Cold Chain Failure: Lessons Learned From 2 Cases

Two case studies in cold chain failure offer insights into preventing catastrophic public health consequences through simple precautions.

Two case studies in cold chain failure offer insights into preventing catastrophic public health consequences through simple precautions.

In the past, failures of vaccine storage have led to expensive product losses and the administration of compromised vaccines to patients. High-profile cases of compromised vaccines due to improper temperature regulation have been recorded in both Canada and the United States.

In May 2002, the temperatures of 3 refrigerators for storing vaccines at a large public health office in Alberta, Canada were left unmonitored for 20 days. As a result, many vaccines had to be readministered to patients. In addition, a large store of vaccines were lost, including DaPTP-Hib (diptheria, acellular pertussis, tetanus, polio, Haemophilus influenzae type B), MMR (measles, mumps, rubella), varicella, and meningococcal vaccines.

The resulting negative media attention and public concern about vaccine safety reduced confidence in Canadian public health authorities. To remedy the problem of substandard vaccine storage, the public health office clarified responsibilities related to vaccine storage and educated staffers on storage temperature checks. Additionally, an annual cold chain audit was instituted and staff were educated on continuous temperature monitoring.

Several infrastructure problems were identified and remedied, as well. For instance, in the past, some vaccines had been stored in bar-style refrigerators, which are incompatible with vaccine storage consistent with World Health Organization cold storage guidelines. Bar-style refrigerators were subsequently replaced with laboratory-grade vaccine refrigerators. Monitoring and notification systems were put in place, as each refrigerator was outfitted with temperature monitoring systems. As a failsafe, battery back-up power and generators were also installed at public health facilities.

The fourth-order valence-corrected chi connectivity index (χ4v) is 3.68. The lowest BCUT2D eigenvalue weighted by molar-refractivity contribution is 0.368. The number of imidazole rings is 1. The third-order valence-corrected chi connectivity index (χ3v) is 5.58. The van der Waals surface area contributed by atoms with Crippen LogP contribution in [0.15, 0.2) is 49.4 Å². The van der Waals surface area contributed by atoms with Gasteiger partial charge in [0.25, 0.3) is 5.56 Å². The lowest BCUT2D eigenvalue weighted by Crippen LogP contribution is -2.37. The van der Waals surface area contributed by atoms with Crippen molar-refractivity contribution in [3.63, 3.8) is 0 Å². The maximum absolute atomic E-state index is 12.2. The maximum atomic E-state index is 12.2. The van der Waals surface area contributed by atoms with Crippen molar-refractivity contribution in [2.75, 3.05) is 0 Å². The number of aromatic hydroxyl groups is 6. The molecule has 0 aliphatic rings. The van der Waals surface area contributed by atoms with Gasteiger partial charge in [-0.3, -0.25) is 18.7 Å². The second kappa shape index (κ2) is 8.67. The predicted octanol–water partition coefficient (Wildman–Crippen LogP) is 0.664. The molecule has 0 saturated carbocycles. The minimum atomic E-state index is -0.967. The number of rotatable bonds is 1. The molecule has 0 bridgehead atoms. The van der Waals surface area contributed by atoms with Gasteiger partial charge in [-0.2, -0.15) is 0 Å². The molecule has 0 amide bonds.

Unfortunately, cold chain failures are not limited to Canada. In Arizona, between 2007 and 2012, the state Vaccines for Children Program experienced challenges in maintaining effective vaccine storage. Clinics also used the low-cost bar-style refrigerators, which caused inconsistent monitoring of the refrigerator temperatures. In addition, when vaccines were exposed to out-of-range temperatures, the manufacturer was never called to ensure that the vaccine was still viable.

On more than 30 occasions at one site, hepatitis B vaccines and hepatitis immunoglobulins, both intended for use in newborns, were accidentally frozen. As a result, more than 200 parents received letters advising that their children be revaccinated.

After these critical failures, refrigerators at a total of 45 provider sites enrolled in the Arizona vaccination program were investigated by the Office of the Inspector General (OIG) using continuous temperature monitoring equipment. According to an OIG report, more than three-fourths (76%) of practice site refrigerators registered at least 5 hours of out-of-range temperatures over 2 weeks.

Today, failures like these can be prevented through digital temperature monitoring devices that enable pharmacies and other health sites to continuously record refrigerator temperatures. These continuous data loggers can also alert health care professionals when temperatures are changing rapidly, which prevents product loss and safeguards the supply of vaccines to protect public health and reduce the incidence of vaccine-preventable illnesses.

References

  • Henneigh L. How a cold chain nightmare led to long-term solutions. http://www.health.alberta.ca/documents/WCIF2014-PPT28-Henneigh-Cold-Chain.pdf. Accessed March 2015.
  • Barber F. Cold Chain Failure Experience with State Vaccines for Children Program. http://www.stchome.com/blog/cold-chain-failure-experience-state-vaccines-children-program/. Accessed March 2015.
  • Department of Health and Human Services: Office of the Inspector General. Vaccines for children program: vulnerabilities in vaccine management. http://oig.hhs.gov/oei/reports/oei-04-10-00430.pdf. Accessed March 2015.